Incumbent concedes election; Whetham says ‘voters have spoken’

Mike French

Mike French

PORT ANGELES — The lone Port Angeles City Council incumbent in the Aug. 1 primary election conceded defeat Wednesday in light of Tuesday evening’s initial ballot count.

One-term Position 2 Councilman Lee Whetham, with 804 votes and 26.25 percent of the total cast after the tally, said the gap was too great to overtake Mike French (1,207 votes, 39.41 percent) and Jacob Oppelt (1,052 votes, 34.35 percent).

Mike French

Mike French

Jake Oppelt

Jake Oppelt

French and Oppelt, two downtown Port Angeles business owners, will be on the Nov. 7 general election ballot with Position 1 leaders Jim Moran (1,359 votes, 45.87 percent) and second-place finisher Todd Negus (1,018 votes, 34.37 percent) as a result of the ballot count.

Jim Moran

Jim Moran

Todd Negus

Todd Negus

Moran and Negus, vying for the seat held by incumbent Brad Collins, who is not running for re-election, far outdistanced third-place finisher Marolee Smith (586 votes, 19.78 percent).

Whetham’s departure sets the stage for four new council members to take office after the Nov. 7 general election.

That’s because two other races with two candidates each are already on the Nov. 7 ballot, which will be mailed to voters Oct. 18.

Lindsey Schromen-Wawrin will face Artur Wojnowski for the Position 3 seat being vacated by Mayor Patrick Downie, while Travis Berglund and Kate Dexter are running for the Position 4 seat held by Dan Gase, who is not running for re-election.

By 4:30 p.m. Friday, the Clallam County elections office will count the ballots collected Tuesday from drop boxes and postmarked Tuesday through Friday.

“It doesn’t look good for the home team,” Whetham said.

“The proper thing is to concede.

“The voters have spoken, and I’m getting my head around it.

“I want what’s best for Port Angeles, and that’s the bottom line.”

French, 35, said Wednesday he will spend under the $5,000 state Public Disclosure Commission nonreporting limit on his campaign and will concentrate on going door to door and attending voter forums.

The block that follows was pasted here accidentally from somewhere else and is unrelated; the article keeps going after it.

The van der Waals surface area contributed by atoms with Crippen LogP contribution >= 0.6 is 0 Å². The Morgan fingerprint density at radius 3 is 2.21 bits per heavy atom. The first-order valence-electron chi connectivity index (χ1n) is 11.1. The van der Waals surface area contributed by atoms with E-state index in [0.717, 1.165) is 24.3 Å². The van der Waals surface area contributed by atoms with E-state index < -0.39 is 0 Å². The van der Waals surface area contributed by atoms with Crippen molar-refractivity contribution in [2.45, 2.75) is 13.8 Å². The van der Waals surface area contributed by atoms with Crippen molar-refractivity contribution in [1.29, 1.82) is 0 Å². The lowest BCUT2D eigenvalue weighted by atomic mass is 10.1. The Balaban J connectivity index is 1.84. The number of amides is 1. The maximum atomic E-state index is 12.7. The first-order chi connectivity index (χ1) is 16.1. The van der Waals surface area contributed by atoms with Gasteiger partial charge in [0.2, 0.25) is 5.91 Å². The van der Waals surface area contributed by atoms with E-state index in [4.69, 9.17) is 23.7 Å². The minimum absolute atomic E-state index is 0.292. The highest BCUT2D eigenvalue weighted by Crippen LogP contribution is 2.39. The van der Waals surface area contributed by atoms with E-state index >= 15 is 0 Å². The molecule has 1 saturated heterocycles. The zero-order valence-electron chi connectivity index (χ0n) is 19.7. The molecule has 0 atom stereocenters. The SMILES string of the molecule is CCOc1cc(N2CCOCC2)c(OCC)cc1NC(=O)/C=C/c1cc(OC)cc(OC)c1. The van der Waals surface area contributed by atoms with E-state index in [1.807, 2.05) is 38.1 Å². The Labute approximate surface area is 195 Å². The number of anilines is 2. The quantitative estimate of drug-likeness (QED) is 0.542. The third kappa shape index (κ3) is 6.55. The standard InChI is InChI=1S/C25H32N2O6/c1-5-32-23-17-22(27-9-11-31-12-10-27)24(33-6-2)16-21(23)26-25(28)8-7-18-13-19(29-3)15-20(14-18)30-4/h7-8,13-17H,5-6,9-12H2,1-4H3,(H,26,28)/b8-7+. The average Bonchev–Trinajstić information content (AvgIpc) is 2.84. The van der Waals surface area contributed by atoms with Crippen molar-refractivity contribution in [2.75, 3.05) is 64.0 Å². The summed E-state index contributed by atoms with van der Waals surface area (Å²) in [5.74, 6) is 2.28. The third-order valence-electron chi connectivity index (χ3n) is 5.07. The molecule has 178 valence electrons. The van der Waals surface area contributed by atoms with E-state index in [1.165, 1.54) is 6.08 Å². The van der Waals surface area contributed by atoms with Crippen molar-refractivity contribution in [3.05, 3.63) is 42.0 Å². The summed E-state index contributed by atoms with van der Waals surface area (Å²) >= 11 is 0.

“I do think Port Angeles voters were looking for a change,” said French, a Port Angeles native and owner of First Street Haven restaurant.

“You can kind of see that none of the other incumbents even filed to run.

“You had a lot of rancor last year in the City Council.

“Jake and I, we look young, we are smart businessmen. You need the voice of a younger generation.”

Oppelt did not return calls for comment Wednesday on the primary election results but issued a prepared statement.

“We sincerely appreciate the support from our community throughout the primary campaign process and we are very excited to gain more of it as we move into the general election,” the statement said.

“We will continue to stay positive and look forward as we bring a new, focused vision to the City of Port Angeles.”

French and Oppelt, 33, also a Port Angeles High School graduate and owner or co-owner of five downtown businesses as well as 20 percent co-owner of the Port Angeles Lefties, have similarities but also differences.

“I think Jake’s strength lies in the big picture,” French said. “I think I am a detail-oriented guy. That skill set is valued on the council.”

French described himself as “kind of a quiet businessman.

“That’s not a dig at Jake by any means, but I keep my nose down and don’t do any marketing, things like that.”

Moran, 68, a former Port Angeles Regional Chamber of Commerce board president, said Wednesday he also will spend less than $5,000 and also will focus on going door to door to push his candidacy.

“I’m very happy,” he said of his first-place primary election finish.

“For my first time out of the box, I guess that’s not too bad.”

Moran, a Bayonne, N.J., native who moved from Kent to Port Angeles in 2008, is president of the third-party pension administration company 401(k) Co. Inc.

It was based in Port Angeles but now is centered in Olympia, with an office in Port Angeles, said Moran, who now plays a consulting role in the company’s operations.

Moran said he and Negus have similar views on many issues but that he is still looking forward to “a really good, interesting debate” as the campaign season progresses.

“The biggest difference, I would say, is my involvement in the community, and also I’m a veteran,” said Moran, a Vietnam War helicopter pilot.

“I think there is a need for veteran representation, let me put it that way, on the City Council.”

Negus, 49 and president of OSP Sling Inc., a Sequim company, said Wednesday he, too, is happy about the election results.

Unlike Moran, Negus said he expects to spend $8,000 to $10,000 to get elected.

“I’m self-funding at this point,” said Negus, who grew up in Michigan and is a 25-year Port Angeles resident.

He and Moran “have a lot of the same philosophies, and I respect him,” Negus added.

Negus is limited in his community activities by virtue of running a business, unlike Moran, Negus said.

“He definitely has more time on his hands these days than I do as far as donating personal time, since I can’t be out there every day,” Negus said.

Smith, the third Position 1 candidate, did not return calls for comment on the results.


Senior Staff Writer Paul Gottlieb can be reached at 360-452-2345, ext. 55650, or at

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